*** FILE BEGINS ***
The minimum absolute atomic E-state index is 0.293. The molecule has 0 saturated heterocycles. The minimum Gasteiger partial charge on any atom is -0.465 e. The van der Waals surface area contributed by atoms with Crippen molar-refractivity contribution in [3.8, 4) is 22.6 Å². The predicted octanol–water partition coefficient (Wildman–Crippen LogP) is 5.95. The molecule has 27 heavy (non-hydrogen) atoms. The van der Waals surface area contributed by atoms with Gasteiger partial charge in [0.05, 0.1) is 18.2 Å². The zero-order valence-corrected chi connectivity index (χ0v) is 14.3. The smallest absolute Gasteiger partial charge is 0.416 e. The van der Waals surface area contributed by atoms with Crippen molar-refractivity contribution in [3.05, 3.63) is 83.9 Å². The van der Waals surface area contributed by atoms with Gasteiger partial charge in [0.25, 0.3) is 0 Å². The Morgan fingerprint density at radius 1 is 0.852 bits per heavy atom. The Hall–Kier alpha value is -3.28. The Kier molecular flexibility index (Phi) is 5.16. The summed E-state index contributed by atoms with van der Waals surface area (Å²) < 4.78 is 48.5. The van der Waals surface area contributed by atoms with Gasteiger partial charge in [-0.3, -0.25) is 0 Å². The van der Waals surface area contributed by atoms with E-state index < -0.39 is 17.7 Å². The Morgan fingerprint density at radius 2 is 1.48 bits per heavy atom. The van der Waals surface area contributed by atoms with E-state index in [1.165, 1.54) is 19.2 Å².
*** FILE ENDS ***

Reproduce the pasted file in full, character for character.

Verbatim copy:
The minimum absolute atomic E-state index is 0.293. The molecule has 0 saturated heterocycles. The minimum Gasteiger partial charge on any atom is -0.465 e. The van der Waals surface area contributed by atoms with Crippen molar-refractivity contribution in [3.8, 4) is 22.6 Å². The predicted octanol–water partition coefficient (Wildman–Crippen LogP) is 5.95. The molecule has 27 heavy (non-hydrogen) atoms. The van der Waals surface area contributed by atoms with Gasteiger partial charge in [0.05, 0.1) is 18.2 Å². The zero-order valence-corrected chi connectivity index (χ0v) is 14.3. The smallest absolute Gasteiger partial charge is 0.416 e. The van der Waals surface area contributed by atoms with Crippen molar-refractivity contribution in [3.05, 3.63) is 83.9 Å². The van der Waals surface area contributed by atoms with Gasteiger partial charge in [0.25, 0.3) is 0 Å². The Morgan fingerprint density at radius 1 is 0.852 bits per heavy atom. The Hall–Kier alpha value is -3.28. The Kier molecular flexibility index (Phi) is 5.16. The summed E-state index contributed by atoms with van der Waals surface area (Å²) < 4.78 is 48.5. The van der Waals surface area contributed by atoms with Gasteiger partial charge in [-0.3, -0.25) is 0 Å². The van der Waals surface area contributed by atoms with E-state index < -0.39 is 17.7 Å². The Morgan fingerprint density at radius 2 is 1.48 bits per heavy atom. The van der Waals surface area contributed by atoms with E-state index in [1.165, 1.54) is 19.2 Å².